A few years ago, there was a TV game show called The Weakest Link. The show’s host was Anne Robinson. She skillfully aimed a combination of wit, humor, and sarcasm at some of the show’s competitors.
She was quite generous with the quantities of wit and humor relative to ALL of the contestants. However, she reserved the best of her sarcasm for those particularly stupid ones, all of whom appeared abundantly deserving.
I enjoyed the show; other’s didn’t. But this isn’t about a TV game show; it’s about the existence of a WEAKEST link and its impact on the human race, with particular emphasis aimed at those humans wandering around the Internet under the impression that a “solid” password is all the security they need to keep them safe from hackers.
I am no neophyte when it comes to computer security; although I did have an email account spoofed a while back. The situation was easily fixed, though.
I’ve taught end-user computer security to FBI agencies, myriad other police agency operatives, and hordes of everyday people simply determined to keep would be hackers from getting into their online bank accounts.
And keep in mind that the type of security to which I’m referring is end-user. It’s a light year’s distance from the level of skill required by systems and network IT personnel.
That’s a whole other level of security better left to highly skilled IT experts. And while I’m able to converse about it, I’m not qualified to pontificate on the subject.
I’m simply going to stick to the common sense variety of security that people sitting at home searching the Internet should be using with the same level of vigor as a “come to Jesus,” fire and brimstone preacher uses during a revivalist sermon.
In spite of having myriad protective security software installed on both of my laptops, not the least of which was Norton Security Suite, various pop-up blockers, and a host of additional email and contact list protectors, I just spent 12-straight hours cleaning out some of the most vicious malware from various system, registry, and other critical files.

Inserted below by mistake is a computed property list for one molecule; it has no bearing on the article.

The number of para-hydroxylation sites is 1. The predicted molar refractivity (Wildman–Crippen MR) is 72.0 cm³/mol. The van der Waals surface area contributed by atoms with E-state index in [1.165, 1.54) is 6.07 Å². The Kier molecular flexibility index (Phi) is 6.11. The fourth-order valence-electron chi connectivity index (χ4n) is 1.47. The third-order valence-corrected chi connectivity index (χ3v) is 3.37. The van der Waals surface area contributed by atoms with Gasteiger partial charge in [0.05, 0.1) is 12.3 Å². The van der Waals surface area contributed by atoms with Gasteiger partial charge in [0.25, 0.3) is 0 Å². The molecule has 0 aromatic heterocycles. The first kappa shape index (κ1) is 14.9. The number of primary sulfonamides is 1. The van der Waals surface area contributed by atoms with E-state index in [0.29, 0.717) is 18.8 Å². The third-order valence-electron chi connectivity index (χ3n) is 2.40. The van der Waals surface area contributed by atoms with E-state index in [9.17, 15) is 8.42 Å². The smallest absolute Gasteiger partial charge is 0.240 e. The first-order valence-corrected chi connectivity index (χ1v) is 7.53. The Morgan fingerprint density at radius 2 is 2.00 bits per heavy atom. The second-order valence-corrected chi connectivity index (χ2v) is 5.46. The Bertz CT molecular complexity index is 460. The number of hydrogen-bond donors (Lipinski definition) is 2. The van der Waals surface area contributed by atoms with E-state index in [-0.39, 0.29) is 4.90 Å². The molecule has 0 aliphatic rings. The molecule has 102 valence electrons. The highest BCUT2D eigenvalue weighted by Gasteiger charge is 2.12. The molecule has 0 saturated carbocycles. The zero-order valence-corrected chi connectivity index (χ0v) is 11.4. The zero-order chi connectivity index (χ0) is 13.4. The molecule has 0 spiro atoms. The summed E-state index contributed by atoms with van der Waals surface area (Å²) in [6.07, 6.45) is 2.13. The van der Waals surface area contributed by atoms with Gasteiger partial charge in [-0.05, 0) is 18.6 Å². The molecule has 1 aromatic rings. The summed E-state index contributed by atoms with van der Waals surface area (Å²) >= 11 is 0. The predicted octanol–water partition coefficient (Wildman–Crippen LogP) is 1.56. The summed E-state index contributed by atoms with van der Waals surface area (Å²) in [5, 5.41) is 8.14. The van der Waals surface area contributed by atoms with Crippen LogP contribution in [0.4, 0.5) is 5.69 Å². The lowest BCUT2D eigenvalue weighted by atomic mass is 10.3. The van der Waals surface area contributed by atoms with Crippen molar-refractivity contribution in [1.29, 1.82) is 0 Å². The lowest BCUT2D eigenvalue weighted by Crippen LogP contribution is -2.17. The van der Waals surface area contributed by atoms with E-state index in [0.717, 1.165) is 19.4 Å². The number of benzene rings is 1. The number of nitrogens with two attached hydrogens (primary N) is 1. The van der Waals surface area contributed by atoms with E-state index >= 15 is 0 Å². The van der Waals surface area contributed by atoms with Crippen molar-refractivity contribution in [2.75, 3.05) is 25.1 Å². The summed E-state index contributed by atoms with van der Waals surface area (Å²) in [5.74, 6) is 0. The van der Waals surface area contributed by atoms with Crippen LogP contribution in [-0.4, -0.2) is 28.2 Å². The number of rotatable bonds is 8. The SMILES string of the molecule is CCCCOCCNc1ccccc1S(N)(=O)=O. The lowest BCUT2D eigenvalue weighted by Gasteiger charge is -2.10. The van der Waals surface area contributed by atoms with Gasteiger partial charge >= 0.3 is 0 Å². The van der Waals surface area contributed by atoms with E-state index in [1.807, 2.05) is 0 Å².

And yes, I could have simply reformatted the hard drive, but that would have wiped out EVERYTHING, and it would have taken even more time to reconstruct other critical stuff.
But by doing it all manually, I’ve managed to reconstruct everything but my Outlook contact list, and I’ll have THIS finished in another two days. And here’s where the WEAKEST LINK theme comes into play. It wasn’t anything that I did that caused all my troubles.
When you’re setting a password, take some time to make it secure. Here’s a down-and-dirty lesson on statistical PERMUTATIONS and their relationship to effective password security.
There are 26-letters in our alphabet. But passwords are case sensitive which means that a lower case “a” is different from an upper case “A.” This fact instantly increases the number of ALPHA characters from 26 to 52.
Plus there are 10 (TEN) numeric digits (0 through 9). And add in the fact that there is a minimum of 30-ASCII characters also available (!, %, # *&, etc.). Adding it all together gives us—at a minimum—92-available characters for passwords.